Author(s): Johnson JL, Mistry VV, Vukovich MD, HogieLorenzen T, Hollis BW,
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Abstract We conducted 2 studies to determine the effect of vitamin D-fortified cheese on vitamin D status and the bioavailability of vitamin D in cheese. The first study was designed to determine the effect of 2 mo of daily consumption of vitamin D3-fortified (600 IU/d) process cheese on serum 25-hydroxyvitamin D (25-OHD), parathyroid hormone (PTH), and osteocalcin (OC) concentrations among 100 older (> or =60 yr) men and women. Participants were randomized to receive vitamin D-fortified cheese, nonfortified cheese, or no cheese. Serum levels of 25-OHD, PTH, and OC were measured at the beginning and end of the study. There were no differences in 25-OHD, PTH, or OC after 2 mo of fortified cheese intake. The vitamin D-fortified cheese group had a greater decrease in 25-OHD than other groups, due to higher baseline 25-OHD. A second study was conducted to determine whether the bioavailability of vitamin D2 in cheese (delivering 5880 IU of vitamin D2/56.7-g serving) and water (delivering 32,750 IU/250 mL) is similar and whether absorption differs between younger and older adults. The second study was a crossover trial involving 2 groups of 4 participants each (younger and older group) that received single acute feedings of either vitamin D2-fortified cheese or water. Serial blood measurements were taken over 24 h following the acute feeding. Peak serum vitamin D and area under the curve were similar between younger (23 to 50 yr) and older (72 to 84 yr) adults, and vitamin D2 was absorbed more efficiently from cheese than from water. These studies demonstrated that vitamin D in fortified process cheese is bioavailable, and that young and older adults have similar absorption. Among older individuals, consuming 600 IU of vitamin D3 daily from cheese for 2 mo was insufficient to increase serum 25-OHD during limited sunlight exposure.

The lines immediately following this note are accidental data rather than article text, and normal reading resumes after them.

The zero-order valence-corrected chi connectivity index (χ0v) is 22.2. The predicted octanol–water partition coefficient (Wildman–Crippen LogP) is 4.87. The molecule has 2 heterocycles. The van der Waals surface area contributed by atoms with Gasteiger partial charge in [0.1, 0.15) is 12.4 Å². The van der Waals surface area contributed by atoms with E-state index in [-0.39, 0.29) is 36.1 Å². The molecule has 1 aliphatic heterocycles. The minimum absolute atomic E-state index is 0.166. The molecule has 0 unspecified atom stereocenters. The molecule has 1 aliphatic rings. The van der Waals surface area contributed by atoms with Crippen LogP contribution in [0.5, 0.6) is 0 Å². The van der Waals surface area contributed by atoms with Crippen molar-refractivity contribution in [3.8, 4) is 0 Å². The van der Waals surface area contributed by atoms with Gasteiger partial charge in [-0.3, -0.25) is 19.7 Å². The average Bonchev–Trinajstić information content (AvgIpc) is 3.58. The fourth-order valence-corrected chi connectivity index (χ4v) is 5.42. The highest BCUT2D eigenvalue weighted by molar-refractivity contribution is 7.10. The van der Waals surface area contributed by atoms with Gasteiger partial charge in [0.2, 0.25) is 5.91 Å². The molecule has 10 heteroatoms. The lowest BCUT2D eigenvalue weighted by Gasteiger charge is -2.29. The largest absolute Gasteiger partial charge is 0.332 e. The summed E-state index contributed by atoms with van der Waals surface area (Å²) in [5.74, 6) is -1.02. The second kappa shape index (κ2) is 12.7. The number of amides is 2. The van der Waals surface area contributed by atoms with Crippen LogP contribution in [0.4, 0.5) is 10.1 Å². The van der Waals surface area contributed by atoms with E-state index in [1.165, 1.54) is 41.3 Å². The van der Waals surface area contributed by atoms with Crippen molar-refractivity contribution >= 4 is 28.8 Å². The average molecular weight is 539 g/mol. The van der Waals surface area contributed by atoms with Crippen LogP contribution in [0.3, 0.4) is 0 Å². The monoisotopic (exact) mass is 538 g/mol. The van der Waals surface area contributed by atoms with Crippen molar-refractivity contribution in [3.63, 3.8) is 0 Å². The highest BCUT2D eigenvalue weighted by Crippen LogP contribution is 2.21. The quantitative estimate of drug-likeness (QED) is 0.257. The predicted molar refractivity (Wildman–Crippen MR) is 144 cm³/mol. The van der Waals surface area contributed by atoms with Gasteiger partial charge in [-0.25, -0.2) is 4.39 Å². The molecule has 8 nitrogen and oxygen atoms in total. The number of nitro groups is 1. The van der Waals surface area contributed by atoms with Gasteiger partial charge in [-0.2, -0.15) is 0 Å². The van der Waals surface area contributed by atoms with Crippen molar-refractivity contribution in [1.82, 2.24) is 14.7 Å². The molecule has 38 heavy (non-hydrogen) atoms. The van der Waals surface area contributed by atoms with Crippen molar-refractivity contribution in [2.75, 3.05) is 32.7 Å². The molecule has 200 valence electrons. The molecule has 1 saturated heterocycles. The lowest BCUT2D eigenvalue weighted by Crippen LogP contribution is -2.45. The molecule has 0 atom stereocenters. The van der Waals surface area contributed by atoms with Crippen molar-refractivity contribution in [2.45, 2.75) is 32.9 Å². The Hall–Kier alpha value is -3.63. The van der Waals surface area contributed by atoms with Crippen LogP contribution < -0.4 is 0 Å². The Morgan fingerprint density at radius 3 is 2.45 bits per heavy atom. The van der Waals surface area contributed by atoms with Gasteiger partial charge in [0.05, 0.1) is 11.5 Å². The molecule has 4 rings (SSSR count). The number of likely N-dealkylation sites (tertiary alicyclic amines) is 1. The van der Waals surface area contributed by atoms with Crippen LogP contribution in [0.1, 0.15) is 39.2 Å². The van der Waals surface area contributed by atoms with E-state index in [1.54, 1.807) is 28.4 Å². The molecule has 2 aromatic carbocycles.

This article was published in J Dairy Sci
and referenced in Journal of Arthritis